## Multivariate Analysis

IDL provides a number of tools for analyzing multivariate data. These tools are broadly grouped into two categories: Cluster Analysis and Principal Components Analysis.

### Cluster Analysis

Cluster Analysis attempts to construct a sensible and informative classification of an initially unclassified sample population using a set of common variables for each individual. The clusters are constructed so as to group samples with the similar features, based upon a set of variables. The samples (contained in the rows of an input array) are each assigned a cluster number based upon the values of their corresponding variables (contained in the columns of an input array).

In computing a cluster analysis, a predetermined number of cluster centers are formed and then each sample is assigned to the unique cluster which minimizes a distance criterion based upon the variables of the data. Given an m-column, n-row array, IDL's CLUST_WTS and CLUSTER functions compute n cluster centers and n clusters, respectively. Conceivably, some clusters will contain multiple samples while other clusters will contain none. The choice of clusters is arbitrary; in general, however, the user will want to specify a number less than the default (the number of rows in the input array). The cluster number (the number that identifies the cluster group) assigned to a particular sample or group of samples is not necessarily unique.

It is possible that not all variables play an equal role in the classification process. In this situation, greater or lesser importance may be given to each variable using the VARIABLE_WTS keyword to the CLUST_WTS function. The default behavior is to assume all variables contained in the data array are of equal importance.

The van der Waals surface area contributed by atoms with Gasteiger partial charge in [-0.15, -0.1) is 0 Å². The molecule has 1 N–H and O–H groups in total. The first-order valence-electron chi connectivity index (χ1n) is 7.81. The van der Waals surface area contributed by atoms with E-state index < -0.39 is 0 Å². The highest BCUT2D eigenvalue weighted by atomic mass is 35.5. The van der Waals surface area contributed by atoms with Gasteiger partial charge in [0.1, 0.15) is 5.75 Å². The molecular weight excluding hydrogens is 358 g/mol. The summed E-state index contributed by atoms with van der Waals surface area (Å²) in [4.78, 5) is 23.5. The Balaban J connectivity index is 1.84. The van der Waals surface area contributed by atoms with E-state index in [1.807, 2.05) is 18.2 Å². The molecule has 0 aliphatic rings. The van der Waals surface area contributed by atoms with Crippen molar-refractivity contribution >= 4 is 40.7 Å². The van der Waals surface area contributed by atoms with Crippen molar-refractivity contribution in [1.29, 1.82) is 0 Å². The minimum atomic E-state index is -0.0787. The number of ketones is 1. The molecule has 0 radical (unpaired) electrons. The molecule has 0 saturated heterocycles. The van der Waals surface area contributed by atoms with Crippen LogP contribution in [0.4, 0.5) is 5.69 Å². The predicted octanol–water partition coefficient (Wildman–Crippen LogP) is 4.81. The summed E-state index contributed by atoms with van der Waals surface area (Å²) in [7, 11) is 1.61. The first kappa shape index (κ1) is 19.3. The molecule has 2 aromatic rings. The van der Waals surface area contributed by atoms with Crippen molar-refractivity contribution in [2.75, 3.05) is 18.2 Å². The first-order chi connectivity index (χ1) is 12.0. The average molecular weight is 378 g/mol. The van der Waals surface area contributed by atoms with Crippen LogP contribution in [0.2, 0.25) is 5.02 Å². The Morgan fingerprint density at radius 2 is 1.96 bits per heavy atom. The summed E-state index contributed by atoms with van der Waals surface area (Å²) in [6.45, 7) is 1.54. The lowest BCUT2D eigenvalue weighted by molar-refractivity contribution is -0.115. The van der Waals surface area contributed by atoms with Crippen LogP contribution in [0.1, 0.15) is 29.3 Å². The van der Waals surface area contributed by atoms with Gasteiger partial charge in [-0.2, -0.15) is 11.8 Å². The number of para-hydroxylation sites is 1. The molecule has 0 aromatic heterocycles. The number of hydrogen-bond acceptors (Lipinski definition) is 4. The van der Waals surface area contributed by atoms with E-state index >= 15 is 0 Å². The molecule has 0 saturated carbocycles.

Under certain circumstances, a classification of variables may be desired. The CLUST_WTS and CLUSTER functions provide this functionality by first transposing the m-column, n-row input array using the TRANSPOSE function and then interchanging the roles of variables and samples.

#### Example of Cluster Analysis

Define an array with 5 variables (columns) and 9 samples (rows):

```array = [[ 99,  79,  63,  87, 249 ], \$
[ 67,  41,  36,  51, 114 ], \$
[ 67,  41,  36,  51, 114 ], \$
[ 94, 191, 160, 173, 124 ], \$
[ 42, 108,  37,  51,  41 ], \$
[ 67,  41,  36,  51, 114 ], \$
[ 94, 191, 160, 173, 124 ], \$
[ 99,  79,  63,  87, 249 ], \$
[ 67,  41,  36,  51, 114 ]]
; Compute the cluster weights with four cluster centers:
weights = CLUST_WTS(array, N_CLUSTERS = 4)
; Compute the cluster assignments, for each sample,
; into one of four clusters:
result  = CLUSTER(array, weights, N_CLUSTERS = 4)
; Display the cluster assignment and corresponding sample (row):
FOR k = 0, 8 DO \$
PRINT, result[k], array[*, k]
```

IDL prints:

```1      99      79      63      87     249
3      67      41      36      51     114
3      67      41      36      51     114
0      94     191     160     173     124
2      42     108      37      51      41
3      67      41      36      51     114
0      94     191     160     173     124
1      99      79      63      87     249
3      67      41      36      51     114
```

Samples 0 and 7 contain identical data and are assigned to cluster #1. Samples 1, 2, 5, and 8 contain identical data and are assigned to cluster #3. Samples 3 and 6 contain identical data and are assigned to cluster #0. Sample 4 is unique and is assigned to cluster #2.

If this example is run several times, each time computing new cluster weights, it is possible that the cluster number assigned to each grouping of samples may change.

### Principal Components Analysis

Principal components analysis is a mathematical technique which describes a multivariate set of data using derived variables. The derived variables are formulated using specific linear combinations of the original variables. The derived variables are uncorrelated and are computed in decreasing order of importance; the first variable accounts for as much as possible of the variation in the original data, the second variable accounts for the second largest portion of the variation in the original data, and so on. Principal components analysis attempts to construct a small set of derived variables which summarize the original data, thereby reducing the dimensionality of the original data.